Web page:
As far as work is concerned, it’s been more encouraging than it was for me in England, which is something. However, it’s not enough and although I’ve had a decent amount of interviews (and a trial day), none of them have amounted to anything for one reason or another. It was perhaps a mistake of mine to go for Praktika (internships) as many of these a very low-paid, if paid at all, which was the stumbling block in some of my interviews. Although we have nothing concrete employment-wise, I’m still confident that one of us can find a job before it becomes too late. I always have something on the go, like for instance an internet gaming company approached me yesterday about a position working in customer service where I would be the first point of contact for English-speaking customers. The job also involves some translation, which will be invaluable as it’s ultimately what I’d like to do as a career. More importantly, it pays! Fingers crossed it works out.

Aside from the burocracy, the flat hunting, and job searching, we have found a bit of time to enjoy this wonderful city we find ourselves in. I’ve never lived in a capital city. I mean, Southampton is the biggest town/city that I’ve lived in. In a city like Berlin, there is always something exciting going on, and often in many parts of the city. I mean, it’s Christmas time and Berlin’s tourist attractions are literally drowning in Weihnachtsmärkte (Christmas markets), which is great. Last night we went to one of the Christmas markets on Alexanderplatz inbetween the Fernsehturm (TV Tower) and the Rotes Rathaus (Red Townhall) to drink some Glühwein (Mulled wine) with the couple we are renting the flat from. They are also a multicultural couple like Katja and myself – an Egyptian called Ahmed and his Ukrainian girlfriend, who strangely enough is also called Katja… Anyway, it was nice despite the bitterly cold conditions. I think it was about -14°C!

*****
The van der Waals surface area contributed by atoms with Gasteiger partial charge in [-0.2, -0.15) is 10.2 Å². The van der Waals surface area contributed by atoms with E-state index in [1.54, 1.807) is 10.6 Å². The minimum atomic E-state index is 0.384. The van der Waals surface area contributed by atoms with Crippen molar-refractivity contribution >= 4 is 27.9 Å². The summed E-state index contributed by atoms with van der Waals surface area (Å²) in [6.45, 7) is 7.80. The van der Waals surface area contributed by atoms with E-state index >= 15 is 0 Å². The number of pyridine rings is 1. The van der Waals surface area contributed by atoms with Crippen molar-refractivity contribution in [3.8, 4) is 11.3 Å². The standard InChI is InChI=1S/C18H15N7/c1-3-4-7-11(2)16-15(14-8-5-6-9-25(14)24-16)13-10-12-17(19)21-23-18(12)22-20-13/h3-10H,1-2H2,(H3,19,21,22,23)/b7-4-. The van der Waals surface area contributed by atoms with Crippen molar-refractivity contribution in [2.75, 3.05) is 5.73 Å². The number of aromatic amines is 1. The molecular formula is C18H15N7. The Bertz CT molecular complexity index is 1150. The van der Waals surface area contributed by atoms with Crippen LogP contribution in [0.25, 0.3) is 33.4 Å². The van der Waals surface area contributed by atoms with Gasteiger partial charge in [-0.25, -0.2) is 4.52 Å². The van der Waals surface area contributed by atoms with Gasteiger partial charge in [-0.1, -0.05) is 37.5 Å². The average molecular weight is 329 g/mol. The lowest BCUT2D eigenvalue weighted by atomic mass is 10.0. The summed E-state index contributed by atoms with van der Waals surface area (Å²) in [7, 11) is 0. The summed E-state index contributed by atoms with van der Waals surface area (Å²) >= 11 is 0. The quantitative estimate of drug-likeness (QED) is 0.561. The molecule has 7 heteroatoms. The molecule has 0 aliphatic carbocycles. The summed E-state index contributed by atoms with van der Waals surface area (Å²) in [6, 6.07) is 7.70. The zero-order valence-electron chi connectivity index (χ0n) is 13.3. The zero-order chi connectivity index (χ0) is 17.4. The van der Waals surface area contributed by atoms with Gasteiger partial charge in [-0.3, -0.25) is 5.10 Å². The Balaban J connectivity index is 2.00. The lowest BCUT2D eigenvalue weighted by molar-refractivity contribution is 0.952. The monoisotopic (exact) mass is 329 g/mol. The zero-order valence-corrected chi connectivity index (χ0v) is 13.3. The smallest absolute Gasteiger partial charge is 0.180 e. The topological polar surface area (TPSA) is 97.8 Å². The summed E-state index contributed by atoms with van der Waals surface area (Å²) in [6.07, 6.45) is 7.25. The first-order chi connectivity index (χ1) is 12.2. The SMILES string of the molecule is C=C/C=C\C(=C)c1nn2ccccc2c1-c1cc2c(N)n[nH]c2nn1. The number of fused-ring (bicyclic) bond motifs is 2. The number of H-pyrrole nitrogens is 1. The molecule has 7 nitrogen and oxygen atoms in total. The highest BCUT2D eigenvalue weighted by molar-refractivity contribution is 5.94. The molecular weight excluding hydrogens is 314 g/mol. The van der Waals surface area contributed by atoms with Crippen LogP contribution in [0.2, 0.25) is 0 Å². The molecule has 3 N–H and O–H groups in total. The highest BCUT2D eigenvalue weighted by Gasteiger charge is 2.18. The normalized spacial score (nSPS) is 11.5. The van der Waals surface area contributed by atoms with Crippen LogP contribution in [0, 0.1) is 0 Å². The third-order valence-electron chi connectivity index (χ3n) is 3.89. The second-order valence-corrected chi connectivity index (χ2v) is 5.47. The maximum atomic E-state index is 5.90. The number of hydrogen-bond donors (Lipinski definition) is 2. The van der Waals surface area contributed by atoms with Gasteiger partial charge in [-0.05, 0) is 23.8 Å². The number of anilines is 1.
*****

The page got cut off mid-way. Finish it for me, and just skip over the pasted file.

Berlin Wall Memorial at Alexanderplatz with Christmas markets in the background

That brings me nicely onto the weather. The British do love talking about the weather and I’m not different. Actually the weather wasn’t so bad up until the last week or so. We had our first spot of snow last Saturday and things have just become colder and colder.

It’s Christmas in less than a week, and I’m expecting a Christmas distinctly different from the one I’m used to. It’s my first Christmas away from my family, so it will be strange. However, it will be nice for me and Katja to share Christmas together and will be very exciting to spend this festive period in such a city like Berlin. As I mentioned previously, there is always something going on here.